When being right isn’t quite enough… The political mainstream, climate change and the Greens October 30, 2006Posted by WorldbyStorm in British Labour Party, climate change, Global Warming, Greens, Irish Politics.
It was truly startling to see the co-option of the Stern Report on climate change by the British Government today. The report makes for depressing reading, positing a future which would see a 20% decrease in global GDP in the event of uncontrolled climate change – and lest that sound not so bad it’s worth considering that in the crassest terms it’s the developed world which would be hit hardest by that decrease in GDP in terms of material comfort while the developing world would be hit as hard or worse in terms of the human effects.
But the stray thought that struck me was that the impact of the implementation of Stern et al would mean, to a significant degree the validation of a broad range of ideas generally associated with the Greens (both in political and social terms). This is, to my mind at least (and as someone long influenced by the red-green thinking of those such as that of Bahro and Gorz), welcome in terms of conversion away from a high carbon economy to one which utilises technological improvements and considered use of resources in the framework of a low carbon environment.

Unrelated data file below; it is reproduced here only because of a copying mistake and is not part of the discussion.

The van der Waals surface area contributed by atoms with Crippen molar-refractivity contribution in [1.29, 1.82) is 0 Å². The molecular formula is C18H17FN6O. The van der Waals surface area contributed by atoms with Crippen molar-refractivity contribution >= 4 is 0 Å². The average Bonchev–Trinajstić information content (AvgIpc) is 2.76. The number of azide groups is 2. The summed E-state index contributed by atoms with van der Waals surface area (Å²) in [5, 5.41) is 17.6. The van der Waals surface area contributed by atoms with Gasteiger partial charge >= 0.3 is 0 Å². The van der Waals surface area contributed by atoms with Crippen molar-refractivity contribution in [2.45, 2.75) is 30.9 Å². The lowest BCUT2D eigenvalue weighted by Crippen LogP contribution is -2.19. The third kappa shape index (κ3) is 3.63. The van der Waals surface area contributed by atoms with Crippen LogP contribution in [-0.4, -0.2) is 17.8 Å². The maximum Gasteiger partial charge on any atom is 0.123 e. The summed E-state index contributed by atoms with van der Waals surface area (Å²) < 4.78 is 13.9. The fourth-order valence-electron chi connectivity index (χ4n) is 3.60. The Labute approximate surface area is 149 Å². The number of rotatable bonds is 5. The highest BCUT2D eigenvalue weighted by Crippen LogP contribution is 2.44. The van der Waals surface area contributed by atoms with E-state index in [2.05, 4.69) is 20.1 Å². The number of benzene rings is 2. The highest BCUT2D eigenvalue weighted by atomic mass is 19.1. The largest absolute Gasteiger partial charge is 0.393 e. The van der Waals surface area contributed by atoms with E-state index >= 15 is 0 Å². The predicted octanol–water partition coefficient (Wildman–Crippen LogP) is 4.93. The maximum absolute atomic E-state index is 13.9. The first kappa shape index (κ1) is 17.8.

But isn’t this also the point at which Green ideas are subsumed, as socialist ideas were before them, into the general paradigms of mainstream politics. The UK example is particularly instructive. Here we have all three major parties, Labour, Liberal Democrats and Conservatives engaged with considerably more determination than one might have ever previously anticipated in such ideas.
I’m not suggesting for a moment that it sounds the death knell of Green parties, but it does perhaps indicate that their political role will remain perhaps more marginal than they or we might hope for in the future, that their relationship will be similar to that of Sinn Féin to Fianna Fáil as regards ‘Republicanism’ where the larger more mainstream party picks the elements that are most voter friendly, or indeed both the larger parties Fianna Fáil and Fine Gael in relation to social democracy.
Of course, is this a surprise? No-one has expected the Greens to coast to state power on the back of simply being right on many of the big issues, but it seems to me slightly unfair that they may not reap any reward for sterling work over the past number of decades. And while the current poll ratings for the Greens, as seen in the RedC figures from the weekend are good, it’s hard to believe they reflect anything much more than our local political concerns rather than – say – the influence of those who have seen ‘An Inconvenient Truth’.